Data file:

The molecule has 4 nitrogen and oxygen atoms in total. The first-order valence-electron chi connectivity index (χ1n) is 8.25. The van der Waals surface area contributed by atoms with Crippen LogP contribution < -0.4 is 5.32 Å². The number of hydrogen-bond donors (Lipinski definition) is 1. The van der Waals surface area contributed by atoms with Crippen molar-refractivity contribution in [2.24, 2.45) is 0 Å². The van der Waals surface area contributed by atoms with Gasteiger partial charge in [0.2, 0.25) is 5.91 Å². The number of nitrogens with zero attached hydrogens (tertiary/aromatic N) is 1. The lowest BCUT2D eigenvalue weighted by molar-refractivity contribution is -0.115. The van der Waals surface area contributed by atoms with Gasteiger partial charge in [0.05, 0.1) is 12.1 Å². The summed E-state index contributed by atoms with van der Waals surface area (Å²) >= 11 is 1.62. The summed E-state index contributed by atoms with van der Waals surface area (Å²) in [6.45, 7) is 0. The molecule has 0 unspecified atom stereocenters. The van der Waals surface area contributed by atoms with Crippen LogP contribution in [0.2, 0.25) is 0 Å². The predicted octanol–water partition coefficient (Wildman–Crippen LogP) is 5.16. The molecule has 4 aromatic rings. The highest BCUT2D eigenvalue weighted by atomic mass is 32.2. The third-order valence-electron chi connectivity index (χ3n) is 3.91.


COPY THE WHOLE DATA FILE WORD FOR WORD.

The molecule has 4 nitrogen and oxygen atoms in total. The first-order valence-electron chi connectivity index (χ1n) is 8.25. The van der Waals surface area contributed by atoms with Crippen LogP contribution < -0.4 is 5.32 Å². The number of hydrogen-bond donors (Lipinski definition) is 1. The van der Waals surface area contributed by atoms with Crippen molar-refractivity contribution in [2.24, 2.45) is 0 Å². The van der Waals surface area contributed by atoms with Gasteiger partial charge in [0.2, 0.25) is 5.91 Å². The number of nitrogens with zero attached hydrogens (tertiary/aromatic N) is 1. The lowest BCUT2D eigenvalue weighted by molar-refractivity contribution is -0.115. The van der Waals surface area contributed by atoms with Gasteiger partial charge in [0.05, 0.1) is 12.1 Å². The summed E-state index contributed by atoms with van der Waals surface area (Å²) >= 11 is 1.62. The summed E-state index contributed by atoms with van der Waals surface area (Å²) in [6.45, 7) is 0. The molecule has 0 unspecified atom stereocenters. The van der Waals surface area contributed by atoms with Crippen LogP contribution in [0.2, 0.25) is 0 Å². The predicted octanol–water partition coefficient (Wildman–Crippen LogP) is 5.16. The molecule has 4 aromatic rings. The highest BCUT2D eigenvalue weighted by atomic mass is 32.2. The third-order valence-electron chi connectivity index (χ3n) is 3.91.